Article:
Martin St. Louis has a networth of $40 million. He is one of the richest Hockey players & listed as the most popular Hockey Player.
Martin St. Louis took the hard road to the highest honor in the game. A native of Laval, Quebec, St. Louis carved out an NHL career that spanned 16 seasons from 1998 to 2015 despite being labeled as too small as a 5-foot-8 forward, which caused him not to be drafted or signed to an NHL contract after amassing 267 points (91 goals, 176 assists) 139 games over four seasons at the University of Vermont. He is the interim head coach of the Montreal Canadiens of the National Hockey League (NHL). An undrafted player, St. Louis played over 1,000 games and scored 1,000 points in an NHL career that began with the Calgary Flames in 1998 and ended with the New York Rangers in 2015.
St. Louis was born in Laval, Quebec to Normand and France St. Louis. He has a sister, Isabelle. As a youth, St. Louis played in the 1988 Quebec International Pee-Wee Hockey Tournament with a minor ice hockey team from Laval, Quebec. He was passed over for a provincial team at a midget age tournament despite leading his league in scoring. He played one season of junior ice hockey with the Hawkesbury Hawks of the Central Junior Hockey League (CJHL) in 1992–93 where he scored 37 goals and 87 points in just 31 games.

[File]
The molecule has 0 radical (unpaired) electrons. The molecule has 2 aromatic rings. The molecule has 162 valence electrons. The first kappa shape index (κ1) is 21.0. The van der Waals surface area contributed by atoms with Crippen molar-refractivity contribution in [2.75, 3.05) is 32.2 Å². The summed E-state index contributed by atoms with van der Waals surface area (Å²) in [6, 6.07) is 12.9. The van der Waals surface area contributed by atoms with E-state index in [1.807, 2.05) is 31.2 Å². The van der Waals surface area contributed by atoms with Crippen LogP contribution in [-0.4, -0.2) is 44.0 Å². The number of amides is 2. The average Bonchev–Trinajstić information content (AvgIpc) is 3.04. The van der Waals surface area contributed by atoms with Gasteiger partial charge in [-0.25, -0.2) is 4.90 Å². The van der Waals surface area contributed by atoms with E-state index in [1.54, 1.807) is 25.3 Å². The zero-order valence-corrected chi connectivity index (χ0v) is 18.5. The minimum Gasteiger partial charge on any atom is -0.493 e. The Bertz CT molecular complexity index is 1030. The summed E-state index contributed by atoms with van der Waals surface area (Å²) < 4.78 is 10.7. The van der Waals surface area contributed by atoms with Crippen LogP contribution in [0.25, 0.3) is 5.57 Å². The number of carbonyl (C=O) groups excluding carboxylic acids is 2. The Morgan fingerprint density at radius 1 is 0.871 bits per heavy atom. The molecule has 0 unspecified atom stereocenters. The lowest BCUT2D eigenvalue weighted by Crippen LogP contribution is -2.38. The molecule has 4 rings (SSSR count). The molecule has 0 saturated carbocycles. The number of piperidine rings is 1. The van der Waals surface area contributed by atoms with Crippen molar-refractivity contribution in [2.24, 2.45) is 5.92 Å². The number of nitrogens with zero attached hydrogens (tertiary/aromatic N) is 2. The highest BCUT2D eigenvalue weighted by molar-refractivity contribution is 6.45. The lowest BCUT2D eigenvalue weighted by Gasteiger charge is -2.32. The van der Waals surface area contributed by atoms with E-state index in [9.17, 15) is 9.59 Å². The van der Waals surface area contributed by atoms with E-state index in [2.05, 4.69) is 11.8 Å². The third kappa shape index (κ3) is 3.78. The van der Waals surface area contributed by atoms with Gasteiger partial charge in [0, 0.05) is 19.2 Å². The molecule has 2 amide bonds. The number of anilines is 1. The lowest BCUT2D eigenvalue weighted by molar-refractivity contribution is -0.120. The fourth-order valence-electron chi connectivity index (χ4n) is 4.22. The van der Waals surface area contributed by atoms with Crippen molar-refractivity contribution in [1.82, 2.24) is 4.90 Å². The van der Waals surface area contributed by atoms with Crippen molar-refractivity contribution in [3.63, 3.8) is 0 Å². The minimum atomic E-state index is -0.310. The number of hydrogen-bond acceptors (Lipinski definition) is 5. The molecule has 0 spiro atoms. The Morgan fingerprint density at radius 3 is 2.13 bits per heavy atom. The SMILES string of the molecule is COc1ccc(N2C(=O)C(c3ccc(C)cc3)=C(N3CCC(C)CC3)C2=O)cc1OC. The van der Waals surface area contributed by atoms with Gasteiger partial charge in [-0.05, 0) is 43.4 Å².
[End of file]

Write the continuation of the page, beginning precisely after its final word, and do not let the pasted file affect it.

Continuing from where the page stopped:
Ottawa Senators offered him a tryout prior to the 1997–98 NHL season. When they released him, St. Louis signed a two-year contract with the Cleveland Lumberjacks of the International Hockey League (IHL) that included a clause allowing him to leave the team if offered an NHL contract. Following his MVP season in the NHL, St. Louis joined Team Canada for the first time, appearing at the 2004 World Cup of Hockey. With a goal and an assist, he led Canada to an opening game, a 2–1 victory over the United States.
Martin St. Louis has a networth of $40 million. Martin St. Louis is one of the richest Hockey players & listed as the most popular Hockey Player. A finalist for the Hobey Baker Award for the first of two consecutive seasons, St. Louis earned interest from National Hockey League (NHL) teams in the summer of 1996. Teams offered to signing bonuses of up to $150,000 hoping to convince him to leave Vermont and turn professional. Believing he could attract similar offers the following year, he chose to complete his final year of college eligibility.